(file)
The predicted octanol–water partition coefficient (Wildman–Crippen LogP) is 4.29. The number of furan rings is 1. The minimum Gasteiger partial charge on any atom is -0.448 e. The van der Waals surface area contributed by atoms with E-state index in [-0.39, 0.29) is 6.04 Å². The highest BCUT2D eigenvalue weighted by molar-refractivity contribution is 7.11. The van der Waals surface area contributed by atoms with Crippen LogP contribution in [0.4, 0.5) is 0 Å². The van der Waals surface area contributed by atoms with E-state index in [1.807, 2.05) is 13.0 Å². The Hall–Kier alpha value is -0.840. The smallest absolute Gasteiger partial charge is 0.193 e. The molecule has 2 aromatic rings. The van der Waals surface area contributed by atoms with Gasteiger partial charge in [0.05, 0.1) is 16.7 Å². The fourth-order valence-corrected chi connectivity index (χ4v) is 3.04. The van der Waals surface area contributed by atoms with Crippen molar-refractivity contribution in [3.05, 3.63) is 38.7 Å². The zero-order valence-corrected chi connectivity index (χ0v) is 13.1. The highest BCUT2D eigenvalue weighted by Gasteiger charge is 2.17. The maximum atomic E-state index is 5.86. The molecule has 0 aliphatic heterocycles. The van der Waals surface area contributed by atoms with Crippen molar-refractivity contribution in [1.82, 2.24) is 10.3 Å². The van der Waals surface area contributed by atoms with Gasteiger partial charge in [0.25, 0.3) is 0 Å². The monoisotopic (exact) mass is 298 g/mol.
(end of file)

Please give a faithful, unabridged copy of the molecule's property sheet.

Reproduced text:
The predicted octanol–water partition coefficient (Wildman–Crippen LogP) is 4.29. The number of furan rings is 1. The minimum Gasteiger partial charge on any atom is -0.448 e. The van der Waals surface area contributed by atoms with E-state index in [-0.39, 0.29) is 6.04 Å². The highest BCUT2D eigenvalue weighted by molar-refractivity contribution is 7.11. The van der Waals surface area contributed by atoms with Crippen LogP contribution in [0.4, 0.5) is 0 Å². The van der Waals surface area contributed by atoms with E-state index in [1.807, 2.05) is 13.0 Å². The Hall–Kier alpha value is -0.840. The smallest absolute Gasteiger partial charge is 0.193 e. The molecule has 2 aromatic rings. The van der Waals surface area contributed by atoms with Gasteiger partial charge in [0.05, 0.1) is 16.7 Å². The fourth-order valence-corrected chi connectivity index (χ4v) is 3.04. The van der Waals surface area contributed by atoms with Crippen molar-refractivity contribution in [3.05, 3.63) is 38.7 Å². The zero-order valence-corrected chi connectivity index (χ0v) is 13.1. The highest BCUT2D eigenvalue weighted by Gasteiger charge is 2.17. The maximum atomic E-state index is 5.86. The molecule has 0 aliphatic heterocycles. The van der Waals surface area contributed by atoms with Crippen molar-refractivity contribution in [1.82, 2.24) is 10.3 Å². The van der Waals surface area contributed by atoms with Gasteiger partial charge in [0.25, 0.3) is 0 Å². The monoisotopic (exact) mass is 298 g/mol.